Shop our Big Takeover store for back issues, t-shirts & CDs
Follow The Big Takeover
I’m still counting down my top picks for the year 2005 in this space, with brief comments on each. Having done all the new recordings in the last three entries, here’s 40-21 for Old Recordings/Retrospectives!!! After all, why should old recordings have to compete with the new work of artists? Note, when this list is finished, that will be 100 Top CDs for 2005. For all the same old perennial moaning, 2005 was another brilliant year for music, same as every year, and don’t let some stupid aging critic or hipster gone jaded tell you different! Enjoy!
I’m still counting down my top picks for the year 2005 in this space, with brief comments on each. Having done 40-21 last time, here’s (drum roll please!!!) 20-1!!! (Again, there will be four categories: New Recordings, Old Recordings / Retrospectives, Singles, and Music DVDS. Enjoy!)
What I find interesting is that in the Visual Kei scene the ‘rules and regulations’ that bind American bands today are seemingly nonexistent.
Isn’t it more useful to read a list of 10 albums that you’ve never heard of than to read one more list of the same 10 albums that you already know are supposed to be ‘important’?
I’m still counting down my top picks for the year 2005 in this space, with brief comments on each. Having done 60-41 last time, here’s 40-21!!! (Again, there will be four categories: New Recordings, Old Recordings/Retrospectives, Singles, and Music DVDS.) Enjoy!
Repetition isn’t always a sign of being stuck in a rut. Sometimes it’s the mark of someone who has built his or her own distinctive musical world and is working within it.
I’m going to be counting down my top picks for the year 2005 in this space, with brief commentary on most of them. There will be four categories: New Recordings, Old Recordings / Retrospectives, Singles, and Music DVDS. Enjoy!
You hoist another CAN, scarf down more CAKE, and now suffer indigestion and CRAMPS from too much LAMBCHOP and an excess of RED HOT CHILI PEPPERS.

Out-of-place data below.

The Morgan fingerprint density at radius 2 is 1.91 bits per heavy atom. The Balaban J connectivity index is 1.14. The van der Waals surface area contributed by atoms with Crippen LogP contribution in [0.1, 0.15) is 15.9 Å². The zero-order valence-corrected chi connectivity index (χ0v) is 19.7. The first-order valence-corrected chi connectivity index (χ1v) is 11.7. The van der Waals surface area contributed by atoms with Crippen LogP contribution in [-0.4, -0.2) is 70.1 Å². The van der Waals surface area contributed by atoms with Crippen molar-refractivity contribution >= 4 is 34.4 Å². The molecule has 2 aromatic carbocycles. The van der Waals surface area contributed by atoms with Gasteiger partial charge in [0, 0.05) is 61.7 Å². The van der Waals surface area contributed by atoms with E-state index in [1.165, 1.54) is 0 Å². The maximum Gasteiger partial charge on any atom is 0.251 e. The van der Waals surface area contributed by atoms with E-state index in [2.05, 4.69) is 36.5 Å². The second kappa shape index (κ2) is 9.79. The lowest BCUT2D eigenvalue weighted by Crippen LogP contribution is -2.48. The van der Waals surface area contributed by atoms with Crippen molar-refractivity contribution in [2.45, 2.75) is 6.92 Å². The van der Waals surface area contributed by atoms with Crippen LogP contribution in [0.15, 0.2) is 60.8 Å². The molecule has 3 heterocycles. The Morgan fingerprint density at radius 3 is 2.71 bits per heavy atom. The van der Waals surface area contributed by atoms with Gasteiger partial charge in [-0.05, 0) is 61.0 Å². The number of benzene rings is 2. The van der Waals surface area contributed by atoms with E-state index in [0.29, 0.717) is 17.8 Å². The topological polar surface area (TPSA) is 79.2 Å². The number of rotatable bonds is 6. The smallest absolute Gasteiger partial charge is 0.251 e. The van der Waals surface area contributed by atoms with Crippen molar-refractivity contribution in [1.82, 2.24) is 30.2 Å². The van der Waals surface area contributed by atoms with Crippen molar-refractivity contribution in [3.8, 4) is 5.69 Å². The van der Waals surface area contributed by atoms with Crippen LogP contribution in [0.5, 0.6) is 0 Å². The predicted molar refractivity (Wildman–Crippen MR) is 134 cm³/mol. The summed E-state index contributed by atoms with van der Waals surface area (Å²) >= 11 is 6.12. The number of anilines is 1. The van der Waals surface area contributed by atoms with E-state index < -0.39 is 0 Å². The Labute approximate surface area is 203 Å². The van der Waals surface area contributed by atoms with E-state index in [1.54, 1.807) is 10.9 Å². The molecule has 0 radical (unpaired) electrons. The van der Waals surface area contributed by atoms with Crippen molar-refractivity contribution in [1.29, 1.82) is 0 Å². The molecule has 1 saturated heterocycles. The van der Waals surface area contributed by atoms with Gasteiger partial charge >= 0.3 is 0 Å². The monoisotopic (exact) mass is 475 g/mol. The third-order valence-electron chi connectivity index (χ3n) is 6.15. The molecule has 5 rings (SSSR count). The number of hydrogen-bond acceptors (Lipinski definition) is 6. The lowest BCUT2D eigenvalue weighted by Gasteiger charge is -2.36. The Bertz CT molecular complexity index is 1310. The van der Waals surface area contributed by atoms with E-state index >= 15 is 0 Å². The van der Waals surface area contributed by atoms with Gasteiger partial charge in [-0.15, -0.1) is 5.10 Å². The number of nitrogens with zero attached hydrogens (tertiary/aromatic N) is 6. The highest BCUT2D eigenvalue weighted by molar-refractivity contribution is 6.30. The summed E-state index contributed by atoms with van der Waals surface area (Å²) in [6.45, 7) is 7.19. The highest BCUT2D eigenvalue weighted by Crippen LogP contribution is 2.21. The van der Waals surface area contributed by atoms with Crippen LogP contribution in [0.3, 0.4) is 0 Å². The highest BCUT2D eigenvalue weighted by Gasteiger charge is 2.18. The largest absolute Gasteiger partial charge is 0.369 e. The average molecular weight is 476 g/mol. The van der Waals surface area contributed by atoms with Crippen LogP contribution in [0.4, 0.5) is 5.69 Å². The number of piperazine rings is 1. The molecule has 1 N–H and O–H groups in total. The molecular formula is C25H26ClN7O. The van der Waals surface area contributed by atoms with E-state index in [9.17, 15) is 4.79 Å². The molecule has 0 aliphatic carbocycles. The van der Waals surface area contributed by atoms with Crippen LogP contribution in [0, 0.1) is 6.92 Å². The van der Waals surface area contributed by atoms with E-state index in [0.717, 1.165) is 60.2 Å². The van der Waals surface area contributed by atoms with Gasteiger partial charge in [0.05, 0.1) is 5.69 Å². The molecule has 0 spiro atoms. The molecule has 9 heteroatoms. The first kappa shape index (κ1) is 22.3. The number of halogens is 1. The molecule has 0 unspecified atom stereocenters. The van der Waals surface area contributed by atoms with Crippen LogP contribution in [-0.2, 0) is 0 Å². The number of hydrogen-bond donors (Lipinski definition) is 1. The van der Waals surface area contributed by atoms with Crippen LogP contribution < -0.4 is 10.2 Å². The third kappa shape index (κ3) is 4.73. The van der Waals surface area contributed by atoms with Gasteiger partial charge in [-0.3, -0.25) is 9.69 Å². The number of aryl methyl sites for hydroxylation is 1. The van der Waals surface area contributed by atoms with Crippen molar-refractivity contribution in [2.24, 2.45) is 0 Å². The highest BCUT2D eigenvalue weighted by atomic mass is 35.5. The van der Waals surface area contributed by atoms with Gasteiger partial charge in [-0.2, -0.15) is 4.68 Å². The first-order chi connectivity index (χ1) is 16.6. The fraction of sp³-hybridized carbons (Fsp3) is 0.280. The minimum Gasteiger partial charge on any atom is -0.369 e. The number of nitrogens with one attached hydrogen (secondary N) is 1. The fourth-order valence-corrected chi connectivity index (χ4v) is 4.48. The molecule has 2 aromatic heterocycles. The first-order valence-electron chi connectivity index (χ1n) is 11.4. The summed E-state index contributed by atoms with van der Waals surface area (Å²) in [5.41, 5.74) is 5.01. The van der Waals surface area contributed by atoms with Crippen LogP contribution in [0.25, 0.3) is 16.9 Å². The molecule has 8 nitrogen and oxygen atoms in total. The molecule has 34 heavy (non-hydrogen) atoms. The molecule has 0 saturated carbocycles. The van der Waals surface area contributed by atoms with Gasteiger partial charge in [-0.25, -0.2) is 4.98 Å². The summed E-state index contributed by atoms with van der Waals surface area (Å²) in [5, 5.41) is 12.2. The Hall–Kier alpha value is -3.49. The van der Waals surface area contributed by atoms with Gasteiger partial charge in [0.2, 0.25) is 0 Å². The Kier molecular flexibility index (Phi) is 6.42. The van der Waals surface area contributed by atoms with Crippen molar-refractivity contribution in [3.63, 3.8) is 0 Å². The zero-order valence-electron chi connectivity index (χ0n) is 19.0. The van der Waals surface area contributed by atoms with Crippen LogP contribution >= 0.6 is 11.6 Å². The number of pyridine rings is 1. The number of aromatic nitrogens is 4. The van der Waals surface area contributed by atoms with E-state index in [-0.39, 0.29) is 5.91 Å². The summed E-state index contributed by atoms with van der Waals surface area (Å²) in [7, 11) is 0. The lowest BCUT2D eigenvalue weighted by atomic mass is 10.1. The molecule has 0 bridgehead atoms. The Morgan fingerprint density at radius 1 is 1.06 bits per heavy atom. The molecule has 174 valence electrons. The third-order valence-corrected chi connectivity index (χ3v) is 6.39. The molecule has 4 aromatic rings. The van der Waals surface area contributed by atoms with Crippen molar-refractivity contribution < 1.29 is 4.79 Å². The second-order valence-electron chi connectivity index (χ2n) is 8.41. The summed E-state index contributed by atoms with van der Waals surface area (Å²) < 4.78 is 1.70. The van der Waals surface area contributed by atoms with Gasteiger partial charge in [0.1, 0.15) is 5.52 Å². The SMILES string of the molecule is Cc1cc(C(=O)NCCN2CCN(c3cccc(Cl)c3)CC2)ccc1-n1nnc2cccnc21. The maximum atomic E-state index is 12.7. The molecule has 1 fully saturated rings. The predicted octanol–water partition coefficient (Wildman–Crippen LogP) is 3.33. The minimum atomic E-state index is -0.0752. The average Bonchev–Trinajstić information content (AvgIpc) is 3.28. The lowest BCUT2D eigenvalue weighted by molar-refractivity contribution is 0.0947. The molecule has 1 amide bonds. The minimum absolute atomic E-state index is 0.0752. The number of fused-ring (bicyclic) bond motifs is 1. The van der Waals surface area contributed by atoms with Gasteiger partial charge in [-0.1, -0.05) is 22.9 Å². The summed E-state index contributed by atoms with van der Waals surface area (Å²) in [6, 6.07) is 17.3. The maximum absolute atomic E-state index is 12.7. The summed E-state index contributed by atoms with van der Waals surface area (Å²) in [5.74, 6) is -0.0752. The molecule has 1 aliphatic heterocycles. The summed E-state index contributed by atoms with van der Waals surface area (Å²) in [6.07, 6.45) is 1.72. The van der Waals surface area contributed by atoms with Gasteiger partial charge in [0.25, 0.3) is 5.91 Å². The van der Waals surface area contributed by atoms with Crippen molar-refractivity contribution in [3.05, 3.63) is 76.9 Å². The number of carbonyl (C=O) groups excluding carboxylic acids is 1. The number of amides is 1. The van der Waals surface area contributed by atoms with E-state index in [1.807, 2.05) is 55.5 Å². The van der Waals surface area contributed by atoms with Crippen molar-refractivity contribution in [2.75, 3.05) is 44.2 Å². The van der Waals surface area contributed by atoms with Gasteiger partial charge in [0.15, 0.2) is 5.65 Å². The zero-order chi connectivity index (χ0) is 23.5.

How much music can one person listen to? Sometimes I feel like I’m testing that boundary.
Thirty years on, some of punk rock’s greatest are still going strong. Here’s why a combined DAMNED / STRANGLERS / BUZZCOCKS / STIFF LITTLE FINGERS tour could be a hit.
Ah, the mysterious DAVID STEIN, our co-founder often mentioned in our magazine, seemingly for one fleeting act 25 years ago (he only lasted that first issue)! Yet everyone should have a David Stein in his or her life growing up. Let me explain.
As a reader pointed out in a comment on the first part of my look back at 2005, it’s been a good year for historical material.
In my last blog, I spoke about the death (tragic suicide, age 39) last December of someone who I admired and knew, someone who wasn’t well known outside of underground Canadian rock circles and his home Montreal. But ALEX SORIA (1966-2004), leader of THE NILS, was one of the great singer/songwriters of the 1980s. Here’s the conclusion of that memorial, including part two of CAROLINE EVANS’ thoughtful feature.
Is it so brilliant and sophisticated that it requires numerous spins? Or is it just another way of saying “I really want to love this album—but don’t”?
“In the ‘80s, they were one of Canada’s most promising rock bands. Their first EP was produced by MEN WITHOUT HATS’ STEFAN DOROSCUK and BOB MOULD’s mother used to send them cookies. So how come you’ve never heard of THE NILS?”—Caroline Evans
Record companies want flexible pricing for songs sold on the iTunes store but Apple’s STEVE JOBS insists on keeping them at 99 cents a pop. Who’s right?
It’s safe to compile best-of-the-year lists, since nothing in December will bump any picks down. The more conscientious list-makers relisten to favorites from earlier in the year to see if they’ve held up. Here are a few I’ve enjoyed reacquainting myself with.
Motherf***er is the best ongoing dark and decadent R&R dance party that I’ve been to since moving to NYC in 2001. I attended my first one the first week I arrived, and I’ve tried to go to each one since.
I’ll be writing about music from the context of working at Sound Fix, an independent record store in Williamsburg (Brooklyn, NY).
I suppose I have some explaining to do, since this is my first post. So here’s the low down. As soon as I heard The Big Takeover was letting some of its writer’s have blogs, I knew I had to take a stab at it.
The Big Takeover has long done an excellent job of calling attention to unsung and underappreciated music and my blog aims to continue that tradition…
Technology is a strange thing. When we founded The Big Takeover in 1980, I’d never even seen a copy shop let alone a Xerox machine, with the exception of the one at my local public library. (And for a dime, it would spit out a poor-quality copy in around 40-50 seconds. You could actually hear the gears cranking and see the light beam going back and forth six times over the sloped glass underneath the leather cover per one image. And yes, our mag first “sprang,” err, lurched, to life on that dang thing, via 100 copies of a single typed page that took freaking forever to complete.)
I’m very excited to be writing for the online version of The Big Takeover since I believe that we should have an online presence that rivals sites that post new items daily, like Pitchfork.